Aye, lads…

Aye, lads, it’s chilly

But not as chilly as our boy Willie!

You see, he’s dead.

So goes an old family refrain. It comes out often during the winter, especially when someone remarks that “it’s a bit chilly.”

There’s a particular cadence, too:

Person 1: “Aye lads, it’s chilly.”
Person 2 (not in the least bit somber): “Not as chilly as our boy Willie.”
Everyone (in a cheerful chorus): “You see, he’s dead!

We’ve lost the genesis of it, but Megh thinks there was a second refrain as well. “Something about being colder than a witch’s tit,” she says, but can’t remember more.

Watch Things Go Boom

My employer is raising some new buildings on campus.  One of them will have a basement, which means digging, which in this case requires explosive excavation.

Here’s a video from a few weeks ago.  The explosion occurs around the 25 second mark.

Notice the fuse flashing like a bolt of lightning, diagonally above the middle of the mat. That flash always happens, but doesn’t always show up on video due to the way cameras take a series of still images very quickly.  There’s a small pause in between each image, and the flash is lightning fast.

Meteors!

The Girl Scout troop was going to do some late night thing for a badge – go somewhere people work late, go to Panera for dinner, watch a movie, blah. I have to say, I thought Girl Scouts would be more like the Boy Scouts (Hiking badge YEAH!). But no. Girls apparently don’t do the cool stuff.  I mean, hosting an “extreme nighttime party” as a badge requirement?!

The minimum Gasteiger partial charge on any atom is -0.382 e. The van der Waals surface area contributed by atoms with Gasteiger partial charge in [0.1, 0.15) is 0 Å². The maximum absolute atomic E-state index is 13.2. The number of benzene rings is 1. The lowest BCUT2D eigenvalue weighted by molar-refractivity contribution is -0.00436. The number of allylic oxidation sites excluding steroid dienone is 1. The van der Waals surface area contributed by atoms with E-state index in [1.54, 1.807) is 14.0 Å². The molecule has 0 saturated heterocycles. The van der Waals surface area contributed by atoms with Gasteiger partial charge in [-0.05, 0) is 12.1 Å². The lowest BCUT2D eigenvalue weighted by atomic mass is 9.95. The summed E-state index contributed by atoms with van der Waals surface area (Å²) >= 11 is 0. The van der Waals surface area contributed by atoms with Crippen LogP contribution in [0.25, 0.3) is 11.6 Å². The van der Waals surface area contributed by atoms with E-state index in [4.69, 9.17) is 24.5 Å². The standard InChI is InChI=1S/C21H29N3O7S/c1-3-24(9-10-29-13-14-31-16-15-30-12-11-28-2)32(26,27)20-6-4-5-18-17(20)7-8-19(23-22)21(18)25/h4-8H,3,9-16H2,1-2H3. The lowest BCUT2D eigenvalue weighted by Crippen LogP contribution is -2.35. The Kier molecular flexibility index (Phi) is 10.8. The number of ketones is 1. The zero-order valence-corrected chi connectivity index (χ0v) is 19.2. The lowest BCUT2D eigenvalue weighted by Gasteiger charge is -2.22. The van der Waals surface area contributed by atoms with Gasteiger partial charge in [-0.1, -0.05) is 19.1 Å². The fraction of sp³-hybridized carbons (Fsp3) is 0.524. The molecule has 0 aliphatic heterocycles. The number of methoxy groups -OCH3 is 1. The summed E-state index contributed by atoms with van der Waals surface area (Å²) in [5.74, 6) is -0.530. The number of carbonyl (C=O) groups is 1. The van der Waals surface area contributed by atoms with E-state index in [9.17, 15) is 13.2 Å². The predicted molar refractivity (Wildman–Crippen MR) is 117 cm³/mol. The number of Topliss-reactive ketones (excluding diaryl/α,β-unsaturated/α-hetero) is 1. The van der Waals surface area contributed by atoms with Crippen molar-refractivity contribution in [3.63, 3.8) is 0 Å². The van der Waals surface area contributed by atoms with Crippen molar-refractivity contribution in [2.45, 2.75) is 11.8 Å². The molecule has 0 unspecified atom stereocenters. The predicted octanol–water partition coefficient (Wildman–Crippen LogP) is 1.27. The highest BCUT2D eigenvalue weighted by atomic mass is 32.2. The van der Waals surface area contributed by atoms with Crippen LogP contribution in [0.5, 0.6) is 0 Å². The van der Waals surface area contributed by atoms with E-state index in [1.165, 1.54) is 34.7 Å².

Yesterday, we figured out that the Lyrid meteor shower peaked tonight, April 21. Faced with the choice of seeing Stop and Shop getting restocked, and heading out with blankets, 3 layers of hoodies, and some Dunkin’ hot chocolate, the choice was clear.

Screw Stop and Shop.

We went to a recreation area in Tewksbury, the closest we could find to a good, dark, publicly accessible field. After setting up a blanket under us, and another on top, we cuddled together and started watching the skies. We saw multiple meteors, two normal satellites, and one Iridium flare. Every one of those satellites was spotted by Beta, the Champion of Satellite Detection. She pointed out the Iridium satellite before it had a chance to flare, so we all got to see it.

We hung out in the field for about 45 minutes before it got too cold, and we were tired.

And of course, on the ride home, Beta saw one last  meteor. Awesome end to the night.